Blog Archives

Large claims, and ratemaking

February 13, 2013
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Large claims, and ratemaking

During the course, we have seen that it is natural to assume that not only the individual claims frequency can be explained by some covariates, but individual costs too. Of course, appropriate families should be considered to model the distribution of the cost , given some covariates .Here is the dataset we’ll use, > sinistre=read.table("http://freakonometrics.free.fr/sinistreACT2040.txt", + header=TRUE,sep=";") > sinistres=sinistre...

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Exposure with binomial responses

February 9, 2013
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Exposure with binomial responses

Last week, we’ve seen how to take into account the exposure to compute nonparametric estimators of several quantities (empirical means, and empirical variances) incorporating exposure. Let us see what can be done if we want to model a binomial response. The model here is the following: , the number of claims  on the period  is unobserved the number of...

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Pills, half pills and probabilities

February 8, 2013
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Pills, half pills and probabilities

Yesterday, I was uploading some old posts to complete the migration (I get back to my old posts, one by one, to check links of pictures, reformating R codes, etc). And I re-discovered a post published amost 2 years ago, on nuns and Hell’s Angels in an airplaine. It reminded me an old probability problem (that might be known...

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Crash course on R for financial and actuarial econometrics

February 8, 2013
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Crash course on R for financial and actuarial econometrics

Next Friday, I will give in Montréal a crash course entitled Econometric Modeling in Finance and Insurance with the R Language. Since IFM2 wanted this course to be an opportunity to discover R, the first part o fthe course will be on the R language. Slides can be downloaded from here. (since the course is still scheduled, all comments...

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Natura non facit saltus

February 5, 2013
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Natura non facit saltus

(see John Wilkins’ article on the – interesting – history of that phrase http://scienceblogs.com/evolvingthoughts/…). We will see, this week in class, several smoothing techniques, for insurance ratemaking. As a starting point, assume that we do not want to use segmentation techniques: everyone will pay exactly the same price. no segmentation of the premium And that price should be related to...

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A random walk ? What else ?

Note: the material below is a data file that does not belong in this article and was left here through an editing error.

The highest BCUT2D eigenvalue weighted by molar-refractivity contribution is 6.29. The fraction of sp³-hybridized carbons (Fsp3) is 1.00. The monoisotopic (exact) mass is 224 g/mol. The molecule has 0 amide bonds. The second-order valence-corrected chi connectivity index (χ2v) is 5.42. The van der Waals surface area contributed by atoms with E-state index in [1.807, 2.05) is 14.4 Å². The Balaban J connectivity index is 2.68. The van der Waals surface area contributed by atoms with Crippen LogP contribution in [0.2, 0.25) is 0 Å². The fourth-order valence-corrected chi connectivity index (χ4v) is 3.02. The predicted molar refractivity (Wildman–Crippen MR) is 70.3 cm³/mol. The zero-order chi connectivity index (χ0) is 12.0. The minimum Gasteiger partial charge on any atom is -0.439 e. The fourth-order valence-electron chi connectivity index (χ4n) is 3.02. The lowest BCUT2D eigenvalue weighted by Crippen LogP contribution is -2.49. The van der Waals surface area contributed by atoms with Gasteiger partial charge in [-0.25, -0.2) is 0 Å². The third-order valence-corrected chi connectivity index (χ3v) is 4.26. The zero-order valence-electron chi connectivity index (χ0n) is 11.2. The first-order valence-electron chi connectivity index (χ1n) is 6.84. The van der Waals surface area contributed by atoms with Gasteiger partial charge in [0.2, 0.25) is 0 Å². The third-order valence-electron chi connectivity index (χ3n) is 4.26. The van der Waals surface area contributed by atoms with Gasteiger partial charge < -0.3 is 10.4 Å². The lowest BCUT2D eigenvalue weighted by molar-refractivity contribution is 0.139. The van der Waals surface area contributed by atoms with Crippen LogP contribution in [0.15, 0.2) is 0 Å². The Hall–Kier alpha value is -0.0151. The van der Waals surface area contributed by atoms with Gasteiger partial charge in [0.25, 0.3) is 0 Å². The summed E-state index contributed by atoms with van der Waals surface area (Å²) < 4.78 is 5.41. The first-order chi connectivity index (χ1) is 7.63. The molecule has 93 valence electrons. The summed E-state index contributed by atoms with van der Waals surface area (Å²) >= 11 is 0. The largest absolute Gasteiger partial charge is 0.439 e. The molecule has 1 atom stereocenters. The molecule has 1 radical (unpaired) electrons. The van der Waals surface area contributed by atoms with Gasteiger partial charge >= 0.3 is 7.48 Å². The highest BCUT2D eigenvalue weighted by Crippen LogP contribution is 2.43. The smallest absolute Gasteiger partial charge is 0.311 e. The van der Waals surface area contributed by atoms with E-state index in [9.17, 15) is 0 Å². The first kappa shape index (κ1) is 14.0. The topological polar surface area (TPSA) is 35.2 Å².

February 2, 2013
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A random walk ? What else ?

Consider the following time series, What does it look like ? I know, this is a stupid game, but I keep using it in my time series courses. It does look like a random walk, doesn’t it ? If we use Philipps-Perron test, yes, it does, > PP.test(x) Phillips-Perron Unit Root Test data: x Dickey-Fuller = -2.2421, Truncation lag parameter = 6,...

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Overdispersion with different exposures

February 1, 2013
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Overdispersion with different exposures

In actuarial science, and insurance ratemaking, taking into account the exposure can be a nightmare (in datasets, some clients have been here for a few years – we call that exposure – while others have been here for a few months, or weeks). Somehow, simple results because more complicated to compute just because we have to take into account...

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Regression on categorical variables

January 30, 2013
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Regression on categorical variables

This morning, Stéphane asked me tricky question about extracting coefficients from a regression with categorical explanatory variates. More precisely, he asked me if it was possible to store the coefficients in a nice table, with information on the variable and the modality (those two information being in two different columns). Here is some code I did to produce the...

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The law of small numbers

January 28, 2013
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The law of small numbers

In insurance, the law of large numbers (named loi des grands nombres initially by Siméon Poisson, see e.g. http://en.wikipedia.org/…) is usually mentioned to legitimate large portfolios, because of pooling and diversification: the larger the pool, the more ‘predictable’ the losses will be (in a given period). Of course, under standard statistical assumption, namely finite expected value, and independence (see http://freakonometrics.blog.free.fr/…....

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Regression tree using Gini’s index

January 27, 2013
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Regression tree using Gini’s index

In order to illustrate the construction of regression tree (using the CART methodology), consider the following simulated dataset, > set.seed(1) > n=200 > X1=runif(n) > X2=runif(n) > P=.8*(X1<.3)*(X2<.5)+ + .2*(X1<.3)*(X2>.5)+ + .8*(X1>.3)*(X1<.85)*(X2<.3)+ + .2*(X1>.3)*(X1<.85)*(X2>.3)+ + .8*(X1>.85)*(X2<.7)+ + .2*(X1>.85)*(X2>.7) > Y=rbinom(n,size=1,P) > B=data.frame(Y,X1,X2) with one dichotomos varible (the variable of interest, ), and two continuous ones (the explanatory ones  and ). > tail(B) Y...

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